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Demonstrate that a given relation defined in terms of a surjective function is an equivalence relation


Let $f : A \rightarrow B$ be a surjective map of sets. Prove that the relation $\sim$ on $A$ given by $a \sim b$ iff $f(a) = f(b)$ is an equivalence relation and that the equivalence classes of $\sim$ are precisely the fibers (i.e. the preimages of elements) of $f$.


Solution: First we show that $\sim$ is an equivalence relation.

  1. We have $f(a) = f(a)$ for all $a \in A$ since set equality is reflexive, $\sim$ is reflexive.
  2. Suppose $a \sim b$. Then $f(a) = f(b)$. Since set equality is symmetric, $f(b) = f(a)$, hence $b \sim a$. Thus $\sim$ is symmetric.
  3. Suppose $a \sim b$ and $b \sim c$. Then we have $f(a) = f(b)$ and $f(b) = f(c)$. Since set equality is transitive, we have $f(a) = f(c)$, hence $a \sim c$. Thus $\sim$ is transitive.

Now we will show that every $\sim$-equivalence class is the preimage of some element of $B$ and vice versa.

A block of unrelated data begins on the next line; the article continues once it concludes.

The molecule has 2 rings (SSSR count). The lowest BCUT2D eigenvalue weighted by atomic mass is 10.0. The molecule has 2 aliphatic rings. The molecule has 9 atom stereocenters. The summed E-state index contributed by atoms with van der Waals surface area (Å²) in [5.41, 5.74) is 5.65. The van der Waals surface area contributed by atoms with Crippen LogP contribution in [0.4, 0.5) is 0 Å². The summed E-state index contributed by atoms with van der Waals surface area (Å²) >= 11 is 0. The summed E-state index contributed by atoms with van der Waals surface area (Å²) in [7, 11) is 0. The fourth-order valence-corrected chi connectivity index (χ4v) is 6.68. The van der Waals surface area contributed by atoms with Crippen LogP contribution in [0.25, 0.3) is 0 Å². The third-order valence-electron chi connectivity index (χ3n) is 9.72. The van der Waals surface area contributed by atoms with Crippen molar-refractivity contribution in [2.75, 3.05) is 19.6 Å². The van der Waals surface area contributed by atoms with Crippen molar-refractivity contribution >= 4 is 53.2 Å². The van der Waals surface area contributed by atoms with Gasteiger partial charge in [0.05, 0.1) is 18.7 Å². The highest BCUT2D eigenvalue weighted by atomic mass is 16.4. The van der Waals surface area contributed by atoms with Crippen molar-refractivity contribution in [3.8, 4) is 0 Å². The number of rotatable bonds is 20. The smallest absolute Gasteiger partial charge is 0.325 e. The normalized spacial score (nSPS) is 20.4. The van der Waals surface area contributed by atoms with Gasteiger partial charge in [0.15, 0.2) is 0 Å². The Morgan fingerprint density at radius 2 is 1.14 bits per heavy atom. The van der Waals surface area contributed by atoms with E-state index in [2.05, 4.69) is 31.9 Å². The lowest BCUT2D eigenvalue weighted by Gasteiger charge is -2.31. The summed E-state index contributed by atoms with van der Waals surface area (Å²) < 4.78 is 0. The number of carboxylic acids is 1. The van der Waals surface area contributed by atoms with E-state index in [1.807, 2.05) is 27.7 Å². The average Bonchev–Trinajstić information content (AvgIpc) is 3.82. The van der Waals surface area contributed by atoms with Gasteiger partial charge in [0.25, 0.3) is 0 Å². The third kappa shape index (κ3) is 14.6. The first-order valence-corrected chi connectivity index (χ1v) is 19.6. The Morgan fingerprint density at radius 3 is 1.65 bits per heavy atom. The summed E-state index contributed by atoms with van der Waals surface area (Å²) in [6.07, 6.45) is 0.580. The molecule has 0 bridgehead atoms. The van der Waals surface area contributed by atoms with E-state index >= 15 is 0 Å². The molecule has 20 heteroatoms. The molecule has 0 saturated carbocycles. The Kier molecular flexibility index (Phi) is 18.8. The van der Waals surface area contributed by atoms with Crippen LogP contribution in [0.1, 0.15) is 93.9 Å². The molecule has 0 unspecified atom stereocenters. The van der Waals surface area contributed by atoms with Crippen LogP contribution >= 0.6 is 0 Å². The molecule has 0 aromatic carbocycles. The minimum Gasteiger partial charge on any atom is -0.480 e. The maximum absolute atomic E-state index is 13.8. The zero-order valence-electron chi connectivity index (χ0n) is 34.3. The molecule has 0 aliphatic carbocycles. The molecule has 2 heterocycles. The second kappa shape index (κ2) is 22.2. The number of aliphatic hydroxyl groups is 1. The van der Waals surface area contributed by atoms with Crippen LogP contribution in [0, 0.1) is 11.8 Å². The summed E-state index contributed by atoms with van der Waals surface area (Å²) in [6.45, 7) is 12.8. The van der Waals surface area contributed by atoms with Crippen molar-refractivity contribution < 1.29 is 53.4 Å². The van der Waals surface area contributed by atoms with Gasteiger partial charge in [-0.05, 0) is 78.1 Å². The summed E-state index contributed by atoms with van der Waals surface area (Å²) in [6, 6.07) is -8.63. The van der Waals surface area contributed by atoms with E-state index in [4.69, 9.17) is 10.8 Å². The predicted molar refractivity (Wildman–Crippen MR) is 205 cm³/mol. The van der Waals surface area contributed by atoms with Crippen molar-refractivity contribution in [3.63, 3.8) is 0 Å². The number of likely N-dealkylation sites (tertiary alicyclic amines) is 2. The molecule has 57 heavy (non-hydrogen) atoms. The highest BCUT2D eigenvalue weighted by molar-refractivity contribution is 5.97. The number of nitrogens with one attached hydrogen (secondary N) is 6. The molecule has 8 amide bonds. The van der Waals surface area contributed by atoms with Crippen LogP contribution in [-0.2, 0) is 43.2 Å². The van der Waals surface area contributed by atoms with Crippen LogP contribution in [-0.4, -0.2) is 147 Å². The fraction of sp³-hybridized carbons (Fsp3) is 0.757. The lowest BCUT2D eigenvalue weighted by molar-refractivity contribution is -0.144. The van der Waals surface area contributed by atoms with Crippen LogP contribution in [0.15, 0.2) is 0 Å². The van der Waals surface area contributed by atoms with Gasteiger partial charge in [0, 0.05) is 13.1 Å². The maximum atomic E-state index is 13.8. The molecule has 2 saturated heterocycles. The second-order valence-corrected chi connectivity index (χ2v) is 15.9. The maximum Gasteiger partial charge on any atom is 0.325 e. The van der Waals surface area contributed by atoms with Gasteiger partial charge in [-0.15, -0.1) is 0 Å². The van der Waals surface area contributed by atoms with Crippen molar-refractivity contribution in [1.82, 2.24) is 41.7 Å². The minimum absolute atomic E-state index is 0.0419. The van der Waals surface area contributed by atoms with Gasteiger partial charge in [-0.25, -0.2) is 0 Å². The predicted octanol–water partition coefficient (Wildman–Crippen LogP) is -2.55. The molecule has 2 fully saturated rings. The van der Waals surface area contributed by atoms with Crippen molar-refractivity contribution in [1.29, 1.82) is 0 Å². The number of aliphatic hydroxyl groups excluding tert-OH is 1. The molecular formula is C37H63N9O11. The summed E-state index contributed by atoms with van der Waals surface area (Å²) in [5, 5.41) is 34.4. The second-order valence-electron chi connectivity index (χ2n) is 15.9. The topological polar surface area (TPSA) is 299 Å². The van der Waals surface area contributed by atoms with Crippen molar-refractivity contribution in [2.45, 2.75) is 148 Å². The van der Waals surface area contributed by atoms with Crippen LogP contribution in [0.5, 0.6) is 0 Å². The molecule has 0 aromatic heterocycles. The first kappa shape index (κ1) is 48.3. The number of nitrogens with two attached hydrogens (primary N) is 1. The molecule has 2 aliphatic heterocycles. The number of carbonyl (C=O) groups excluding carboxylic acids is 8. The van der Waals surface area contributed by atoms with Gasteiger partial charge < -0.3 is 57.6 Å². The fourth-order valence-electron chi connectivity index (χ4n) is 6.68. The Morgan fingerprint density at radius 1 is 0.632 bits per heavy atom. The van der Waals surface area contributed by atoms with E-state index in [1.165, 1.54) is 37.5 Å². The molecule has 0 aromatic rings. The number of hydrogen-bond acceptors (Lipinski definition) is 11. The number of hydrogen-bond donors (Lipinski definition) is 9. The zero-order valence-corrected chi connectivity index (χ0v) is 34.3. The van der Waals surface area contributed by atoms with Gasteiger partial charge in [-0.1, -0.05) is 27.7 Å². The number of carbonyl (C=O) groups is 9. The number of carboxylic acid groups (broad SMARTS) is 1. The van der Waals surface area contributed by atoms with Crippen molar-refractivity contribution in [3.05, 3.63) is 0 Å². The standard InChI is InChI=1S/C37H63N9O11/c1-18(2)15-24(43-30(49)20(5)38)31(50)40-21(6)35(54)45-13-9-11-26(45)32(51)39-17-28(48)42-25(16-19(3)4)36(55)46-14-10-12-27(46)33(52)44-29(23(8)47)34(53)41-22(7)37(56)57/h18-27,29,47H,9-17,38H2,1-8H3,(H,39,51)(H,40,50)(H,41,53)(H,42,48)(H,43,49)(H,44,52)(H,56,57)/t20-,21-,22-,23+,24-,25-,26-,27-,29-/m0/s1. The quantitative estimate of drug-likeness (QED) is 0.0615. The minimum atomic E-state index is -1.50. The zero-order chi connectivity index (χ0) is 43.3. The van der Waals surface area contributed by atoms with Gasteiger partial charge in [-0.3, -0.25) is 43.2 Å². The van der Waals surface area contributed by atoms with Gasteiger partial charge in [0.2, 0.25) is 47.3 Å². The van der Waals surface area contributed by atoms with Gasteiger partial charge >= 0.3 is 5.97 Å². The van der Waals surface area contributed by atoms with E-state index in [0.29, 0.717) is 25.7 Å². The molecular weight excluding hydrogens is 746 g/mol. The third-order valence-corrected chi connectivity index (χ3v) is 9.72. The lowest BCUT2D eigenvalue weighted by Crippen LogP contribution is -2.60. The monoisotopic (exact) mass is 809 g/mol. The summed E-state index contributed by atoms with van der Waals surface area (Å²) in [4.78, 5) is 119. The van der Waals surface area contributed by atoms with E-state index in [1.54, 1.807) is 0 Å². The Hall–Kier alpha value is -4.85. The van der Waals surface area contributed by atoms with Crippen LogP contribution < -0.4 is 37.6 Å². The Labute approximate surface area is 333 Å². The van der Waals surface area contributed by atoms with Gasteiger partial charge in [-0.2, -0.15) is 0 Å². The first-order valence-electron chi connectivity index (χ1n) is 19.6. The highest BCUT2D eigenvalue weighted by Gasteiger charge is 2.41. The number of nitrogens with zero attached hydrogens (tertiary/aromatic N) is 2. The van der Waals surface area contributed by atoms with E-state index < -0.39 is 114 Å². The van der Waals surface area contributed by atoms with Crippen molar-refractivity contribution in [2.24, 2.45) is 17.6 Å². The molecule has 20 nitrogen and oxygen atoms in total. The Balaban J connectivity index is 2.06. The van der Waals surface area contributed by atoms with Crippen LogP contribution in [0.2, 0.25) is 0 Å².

• Let $X$ be a $\sim$-equivalence class. Then $X$ is nonempty; choose some $x \in X$. By definition, then, for all $a \in A$ we have $a \in X$ if and only if $a \sim x$; that is, $f(a) = f(x)$. Since $X$ was arbitrary, we have that $X$ is the $f$-preimage of some $x \in B$ for all $\sim$-equivalence classes $X$.
  • Let $f(x) \in B$ (note that $f$ is surjective), and consider $f^\star(x)$, the $f$-preimage of $x$. Note that for all $a \in A$, we have $a \in f^\star(x)$ if and only if $f(a) = f(x)$; that is, $a \sim x$. Since $x$ was arbitrary and $f$ is surjective, we have that $f^\star(x)$ is a $\sim$-equivalence class for all $x \in B$.

Linearity

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